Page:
Kenyon has received a $100,000 planning grant from The Arthur Vining Davis Foundations to implement a new first-year seminar that focuses on sense of place and experiential learning. In addition, a portion of the grant will be used to fund faculty development and to further explore a prototype of digital mapping.
The course, called “Life Along the Kokosing,” will bring an intensive interdisciplinary approach to a first-year seminar by looking at specific “artifacts” of the community — Foundation Park, the Kokosing River, a farmers’ co-op and a song written by a minority population in Knox County. The seminar will expose first-year students to many disciplines early in their college careers in a way that incorporates learning outside the classroom. This supports one of the cornerstones of Kenyon 2020, the strategic plan being used to guide Kenyon into the future.
“One of my priorities as president is making sure our students understand how a liberal arts education truly prepares them for life after Kenyon,” said President Sean Decatur. “Funding from The Arthur Vining Davis Foundations will help us develop a stronger first-year experience and enhance experiential learning to start students on a pathway to academic success right from the beginning.”
“The grant from The Arthur Vining Davis Foundations helps Kenyon put thought leadership into practical, effective action,” said Nancy J. Cable, president of The Arthur Vining Davis Foundations. “The first-year seminar emphasizes sense of place, faculty development and a digital mapping prototype, which are new, innovative practices that will help students translate their liberal arts education into a successful post-graduation life.”
The Arthur Vining Davis Foundations is a philanthropic organization dedicated, in part, to providing financial assistance to private higher education institutions that focus primarily on arts and sciences.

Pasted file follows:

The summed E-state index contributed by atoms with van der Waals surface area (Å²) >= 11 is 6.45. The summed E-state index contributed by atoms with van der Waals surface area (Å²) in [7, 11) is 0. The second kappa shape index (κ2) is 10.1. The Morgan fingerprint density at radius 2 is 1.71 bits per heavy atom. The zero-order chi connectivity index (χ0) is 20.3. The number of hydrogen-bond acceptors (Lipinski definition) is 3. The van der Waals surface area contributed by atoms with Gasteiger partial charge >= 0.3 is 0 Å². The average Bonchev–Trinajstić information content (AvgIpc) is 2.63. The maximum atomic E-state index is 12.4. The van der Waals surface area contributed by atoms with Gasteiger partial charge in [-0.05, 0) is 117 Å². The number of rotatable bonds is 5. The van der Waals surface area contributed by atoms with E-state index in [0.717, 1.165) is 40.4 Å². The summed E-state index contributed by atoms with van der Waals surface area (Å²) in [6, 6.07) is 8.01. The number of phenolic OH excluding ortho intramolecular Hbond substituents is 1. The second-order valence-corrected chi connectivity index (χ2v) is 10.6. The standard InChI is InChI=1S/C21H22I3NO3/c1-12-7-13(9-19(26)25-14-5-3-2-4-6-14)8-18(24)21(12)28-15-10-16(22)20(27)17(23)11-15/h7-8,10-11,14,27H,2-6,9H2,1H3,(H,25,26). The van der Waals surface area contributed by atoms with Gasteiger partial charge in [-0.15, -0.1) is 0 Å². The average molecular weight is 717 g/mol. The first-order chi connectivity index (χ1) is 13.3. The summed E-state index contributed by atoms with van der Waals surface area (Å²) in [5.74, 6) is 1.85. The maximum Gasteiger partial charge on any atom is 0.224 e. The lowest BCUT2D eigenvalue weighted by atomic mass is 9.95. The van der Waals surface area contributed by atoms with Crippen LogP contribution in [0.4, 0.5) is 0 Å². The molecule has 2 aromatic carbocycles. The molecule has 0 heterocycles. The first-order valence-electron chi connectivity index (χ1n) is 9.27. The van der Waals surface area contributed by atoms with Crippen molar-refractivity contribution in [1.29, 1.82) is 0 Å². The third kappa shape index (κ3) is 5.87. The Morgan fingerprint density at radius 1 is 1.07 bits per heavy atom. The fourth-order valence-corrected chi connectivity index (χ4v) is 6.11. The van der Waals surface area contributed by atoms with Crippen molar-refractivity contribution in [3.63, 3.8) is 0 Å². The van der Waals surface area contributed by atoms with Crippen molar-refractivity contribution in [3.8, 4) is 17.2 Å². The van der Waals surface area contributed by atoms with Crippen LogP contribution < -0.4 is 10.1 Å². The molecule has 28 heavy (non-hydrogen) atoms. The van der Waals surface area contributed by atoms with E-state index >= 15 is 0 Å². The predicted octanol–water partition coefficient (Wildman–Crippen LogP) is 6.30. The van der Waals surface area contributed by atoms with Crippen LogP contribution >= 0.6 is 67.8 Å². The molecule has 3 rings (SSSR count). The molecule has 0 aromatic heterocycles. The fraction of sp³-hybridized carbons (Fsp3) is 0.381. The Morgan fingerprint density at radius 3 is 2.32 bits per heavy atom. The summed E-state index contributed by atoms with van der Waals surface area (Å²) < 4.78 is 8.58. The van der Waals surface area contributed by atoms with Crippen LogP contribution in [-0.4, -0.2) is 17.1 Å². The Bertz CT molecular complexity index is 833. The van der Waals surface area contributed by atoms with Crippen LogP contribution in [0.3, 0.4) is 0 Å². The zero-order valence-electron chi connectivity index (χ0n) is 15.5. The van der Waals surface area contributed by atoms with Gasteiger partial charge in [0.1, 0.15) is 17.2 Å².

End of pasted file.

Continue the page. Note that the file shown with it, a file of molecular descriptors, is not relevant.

Howard Sacks, professor of sociology, developed the class to be interdisciplinary not just for students but also for professors. “This course is going to try to bring together biologists and anthropologists and English faculty and artists and the like to try to figure out Knox County and to see how the perspectives complement one another,” he said.
Sacks designed the course, being offered for the first time this fall, to be modular, so other faculty members can teach it in the future and put together their own artifacts from different disciplines.
Provost Joseph Klesner says that while “Life Along the Kokosing” is not the only first-year seminar at Kenyon, its interdisciplinary approach is unique and something the College will explore further in a faculty workshop next summer. “We expect other faculty will want to develop interdisciplinary courses that might have either experiential learning or something about sense of place or a combination of these elements,” he said.
The final piece of the grant goes toward furthering Kenyon Compass, a digital mapping program that will help students connect their areas of interest with other resources. “Kenyon is a place that is rich in resources for students,” said Ron Griggs, vice president for library and information services, who is spearheading the project. “There are classes. There are organizations and activities. There are jobs and internships. There are people you should meet: alumni, faculty, librarians. Kenyon Compass compiles all of the different things you have available to you as a student.”
For example, students who are interested in public health can see not only courses with a public health component, but also research that faculty members are doing in the area, companies that might offer related internships and alumni who work in the field. In addition, students can save and modify their profiles on the program as their interests change.
A pilot program of Kenyon Compass will debut this fall with further development supported by The Arthur Vining Davis Foundations grant.
Meg Galipault, director of corporate and foundation relations, says she is pleased with the support from The Arthur Vining Davis Foundations. “It supports three important projects at Kenyon to inspire teaching and learning.”